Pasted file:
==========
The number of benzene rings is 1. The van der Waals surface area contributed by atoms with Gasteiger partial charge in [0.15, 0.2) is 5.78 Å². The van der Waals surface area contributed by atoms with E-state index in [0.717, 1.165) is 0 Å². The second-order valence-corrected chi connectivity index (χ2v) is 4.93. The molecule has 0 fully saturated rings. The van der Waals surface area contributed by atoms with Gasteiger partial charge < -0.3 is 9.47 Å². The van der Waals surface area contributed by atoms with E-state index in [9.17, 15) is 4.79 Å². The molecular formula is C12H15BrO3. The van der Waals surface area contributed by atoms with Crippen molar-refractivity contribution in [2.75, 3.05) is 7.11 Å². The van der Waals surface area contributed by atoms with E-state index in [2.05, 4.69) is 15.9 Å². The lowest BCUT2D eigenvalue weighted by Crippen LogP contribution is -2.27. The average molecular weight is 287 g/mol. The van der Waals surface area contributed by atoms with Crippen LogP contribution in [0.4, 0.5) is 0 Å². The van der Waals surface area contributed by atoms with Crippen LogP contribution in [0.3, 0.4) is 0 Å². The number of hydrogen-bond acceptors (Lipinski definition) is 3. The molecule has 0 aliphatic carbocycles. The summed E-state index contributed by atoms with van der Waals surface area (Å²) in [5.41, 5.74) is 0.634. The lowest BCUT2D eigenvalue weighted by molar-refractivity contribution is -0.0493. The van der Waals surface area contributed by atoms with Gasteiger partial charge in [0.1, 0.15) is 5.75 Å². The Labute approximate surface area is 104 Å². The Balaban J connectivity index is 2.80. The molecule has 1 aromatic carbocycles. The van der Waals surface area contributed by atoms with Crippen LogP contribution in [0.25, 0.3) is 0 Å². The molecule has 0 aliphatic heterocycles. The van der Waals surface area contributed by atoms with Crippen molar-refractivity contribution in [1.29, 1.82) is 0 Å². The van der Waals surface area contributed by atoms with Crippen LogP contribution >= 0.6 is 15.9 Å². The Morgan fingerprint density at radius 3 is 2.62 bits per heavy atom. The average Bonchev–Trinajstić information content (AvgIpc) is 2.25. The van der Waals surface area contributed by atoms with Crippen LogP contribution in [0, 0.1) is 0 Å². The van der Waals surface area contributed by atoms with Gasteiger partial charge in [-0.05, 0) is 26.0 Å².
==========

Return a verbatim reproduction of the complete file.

The number of benzene rings is 1. The van der Waals surface area contributed by atoms with Gasteiger partial charge in [0.15, 0.2) is 5.78 Å². The van der Waals surface area contributed by atoms with E-state index in [0.717, 1.165) is 0 Å². The second-order valence-corrected chi connectivity index (χ2v) is 4.93. The molecule has 0 fully saturated rings. The van der Waals surface area contributed by atoms with Gasteiger partial charge < -0.3 is 9.47 Å². The van der Waals surface area contributed by atoms with E-state index in [9.17, 15) is 4.79 Å². The molecular formula is C12H15BrO3. The van der Waals surface area contributed by atoms with Crippen molar-refractivity contribution in [2.75, 3.05) is 7.11 Å². The van der Waals surface area contributed by atoms with E-state index in [2.05, 4.69) is 15.9 Å². The lowest BCUT2D eigenvalue weighted by Crippen LogP contribution is -2.27. The average molecular weight is 287 g/mol. The van der Waals surface area contributed by atoms with Crippen LogP contribution in [0.4, 0.5) is 0 Å². The van der Waals surface area contributed by atoms with Crippen LogP contribution in [0.3, 0.4) is 0 Å². The number of hydrogen-bond acceptors (Lipinski definition) is 3. The molecule has 0 aliphatic carbocycles. The summed E-state index contributed by atoms with van der Waals surface area (Å²) in [5.41, 5.74) is 0.634. The lowest BCUT2D eigenvalue weighted by molar-refractivity contribution is -0.0493. The van der Waals surface area contributed by atoms with Gasteiger partial charge in [0.1, 0.15) is 5.75 Å². The Labute approximate surface area is 104 Å². The Balaban J connectivity index is 2.80. The molecule has 1 aromatic carbocycles. The van der Waals surface area contributed by atoms with Crippen LogP contribution in [0.25, 0.3) is 0 Å². The molecule has 0 aliphatic heterocycles. The van der Waals surface area contributed by atoms with Crippen molar-refractivity contribution in [1.29, 1.82) is 0 Å². The van der Waals surface area contributed by atoms with Crippen LogP contribution >= 0.6 is 15.9 Å². The Morgan fingerprint density at radius 3 is 2.62 bits per heavy atom. The average Bonchev–Trinajstić information content (AvgIpc) is 2.25. The van der Waals surface area contributed by atoms with Crippen LogP contribution in [0, 0.1) is 0 Å². The van der Waals surface area contributed by atoms with Gasteiger partial charge in [-0.05, 0) is 26.0 Å².